5 Tips for Safely Exploring the Palmetto Trail
Fall is the perfect time to get out and take a hike on South Carolina’s Palmetto Trail. Established in 1994, the Palmetto Trail is 500 miles of hiking and biking paths stretching from the mountains in the west to the east coast of the state. Its 26 passages, ranging from 1.3 to 47 miles, provide free public access to outdoor activities and exercise while also showcasing the mountain ridges, lakes, forests and cities it connects. Conservation and preservation are a priority for the trail, and Palmetto Conservation is committed to helping South Carolina communities grow and prosper while maintaining local character, preserving historic landmarks, and improving quality of life.
As always when you’re headed to any outdoor recreational activity, staying safe is most important. It is easy to get injured or lost if you’re traveling a more rural passage of the trail, and setting your expectations before setting out will make your journey a much more relaxed and enjoyable one.
Here are five ways you should prepare to safely explore the Palmetto Trail:
Before you leave, make a plan for your trip. Know the weather conditions and dress accordingly, locate stops for water and supplies on longer trips, and estimate how long your trip will take. It is smarter and safer to hike with at least one other person when you venture out to low-traffic trails. It’s also smart to leave your travel plans with a friend or family member who isn’t going with you. Let them know where you’ll be and when you intend to be back.
Stay on the trail
Sticking to the intended paths of the Palmetto Trail will help you stay safe on your journey, and also helps the sustainability of the trail itself. When hikers and bikers veer off the path, it can widen the trail, disrupting the environment that is thriving around it. You could also put yourself in danger hiking through unknown land while you’re trying to make a shortcut, but the locations of the passages were thoughtfully created for your and the surrounding environment’s safety.
Plan your route carefully
Everyone travels at different speeds and has a unique threshold for energy and exercise difficulty, so plan your trip on the trail according to the abilities of your group. Consider your start time as most trails are considered closed to the public after sunset unless you’re camping. Plus, traveling after dark is more difficult.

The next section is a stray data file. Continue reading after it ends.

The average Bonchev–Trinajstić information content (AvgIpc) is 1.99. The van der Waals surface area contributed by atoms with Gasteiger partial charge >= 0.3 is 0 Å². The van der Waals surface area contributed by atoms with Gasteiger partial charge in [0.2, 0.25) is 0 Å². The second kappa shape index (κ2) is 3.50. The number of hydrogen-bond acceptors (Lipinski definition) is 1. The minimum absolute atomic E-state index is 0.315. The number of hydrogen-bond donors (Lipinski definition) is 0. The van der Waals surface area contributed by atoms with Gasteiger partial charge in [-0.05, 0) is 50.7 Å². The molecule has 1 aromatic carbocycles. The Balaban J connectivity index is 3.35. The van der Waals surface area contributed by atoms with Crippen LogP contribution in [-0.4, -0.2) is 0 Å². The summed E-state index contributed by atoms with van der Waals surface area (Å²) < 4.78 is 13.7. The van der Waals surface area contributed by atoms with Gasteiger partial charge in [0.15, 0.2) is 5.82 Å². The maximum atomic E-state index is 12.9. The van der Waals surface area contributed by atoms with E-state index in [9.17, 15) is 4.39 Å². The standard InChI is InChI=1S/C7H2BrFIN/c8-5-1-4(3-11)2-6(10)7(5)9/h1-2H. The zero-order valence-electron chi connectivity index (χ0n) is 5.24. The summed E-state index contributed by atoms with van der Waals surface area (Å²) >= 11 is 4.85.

Be aware of bears
Yes, there are bears out and about in South Carolina! Many bears living in South Carolina can be found in the mountains, but the coast is also a common habitat for these large mammals. What happens if you cross paths with one? According to the National Park Service, the first thing you should do is stay calm. Move slowly and speak in a calm, confident voice, and don’t scream or throw food at it as a distraction. Don’t run, but slowly back away and avoid eye contact until the bear has moved on or you are in a safe area.
Don’t disturb wildlife
Giving food to animals or damaging plants disrupts the natural environment that has been present long before the trail was established. Animals have natural foraging habits and ecosystems have a circle of life that is beautiful to observe and experience but should be respected and protected by visitors.
Santee Cooper is proud to be part of this project through our development of the Lake Moultrie Passage. We highly recommend making a trip to see any of the passages that make up the beautiful Palmetto Trail, but please take precautions to stay safe while you do!
Have you hiked the Palmetto Trail this spring or summer? We’d love to hear your story. Share your favorite Palmetto Trail stories pictures with us on social media.